Letís make a few assumptions about what might have been going on in Josephís mind. Perhaps he knew of many men and women in the community who had committed sexual sins. He may have recognized the hypocrisy of those who openly profess the law, but secretly practice sin. He may have fasted, prayed or studied the scriptures for hours, we just donít know. What we do know is that Joseph loved Mary, but he also had to be her judge.

During this crisis, Joseph became a type of Christ. He could have demanded justice, and brought the full force of the law against Mary. He might have reasoned that justice would have helped the community. A public example of obedience to the Law of God would cause others to avoid the penalty of sin.

Perhaps he had to fight his own pride. Joseph may have never committed any type of sexual sin in his life. Seeing others guilty of such evil caused him to judge them ó "Why isnít the law carried out, and destroy this sin from Godís church?" He may have quickly labeled as dirt, those who were pregnant out of marriage in the past ó but now ó this was his own Mary, that he was judging.

Did Joseph only have two choices, justice or mercy?

He could judge her with legal judgment and have Mary publicly condemned. Or, he could grant her mercy. And not just mercy ó but unmerited mercy! Joseph believed Mary was guilty of adultery and that she was refusing to confess her guilt. She continued to justify her sin with this unbelievable excuse.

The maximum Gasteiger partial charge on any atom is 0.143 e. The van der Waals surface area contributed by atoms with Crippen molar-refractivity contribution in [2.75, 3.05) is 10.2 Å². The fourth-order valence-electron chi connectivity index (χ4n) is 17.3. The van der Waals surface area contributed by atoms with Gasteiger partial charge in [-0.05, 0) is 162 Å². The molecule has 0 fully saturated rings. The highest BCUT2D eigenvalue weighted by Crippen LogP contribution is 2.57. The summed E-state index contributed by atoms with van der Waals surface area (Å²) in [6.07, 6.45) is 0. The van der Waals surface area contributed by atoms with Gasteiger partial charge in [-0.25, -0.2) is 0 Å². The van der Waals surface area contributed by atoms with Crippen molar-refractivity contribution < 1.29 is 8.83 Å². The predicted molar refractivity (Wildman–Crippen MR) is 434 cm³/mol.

Which would it be, justice or mercy? We learn so much about the character of Joseph in one short verse, Matthew 1:19, "Then Joseph her husband, being a just man and not willing to make her a public example, was minded to put her away privily."

Joseph had reasoned a way to accomplish both justice and mercy. He had decided to divorce Mary. He would obey God and not compromise with sin in his personal life. However, he was determined to protect her.

By reading the scriptures, Joseph would have known of the mercy Joshua had given to Rahab the harlot, Joshua 6:25. And Joseph was trying to live the principle in Proverbs 3:3-4. "Let not mercy and truth forsake thee: bind them about thy neck; write them upon the table of thine heart: So shalt thou find favor and good understanding in the sight of God and man."

When Joseph reached his final decision, God miraculously intervened in Josephís life. God normally may have allowed most men to live by their decisions, but this was too important to His plan of salvation. So God instructed Joseph concerning the truth.

We can learn much about Josephís attitude toward Godís Word. "And Joseph arose from his sleep and did as the angel of the Lord commanded him, and took her as his wife, and kept her a virgin (to fulfill prophecy) until she gave birth to a Son, and he (Joseph) called His name Jesus," Matthew 1:24-25 (NAS).

What a beautiful portrait of mercy. And a reminder for us to practice mercy in our daily lives. Our Creator could legally require the full force of His Law in judgment against each of us. But instead, Christ leads us to repentance and teaches us to follow His example. "Blessed are the merciful, for they shall obtain mercy," is His promise to us, Matthew 5:7.

We should be thankful that our judgment comes from a throne called the mercy seat.

ó written by John Dunkin W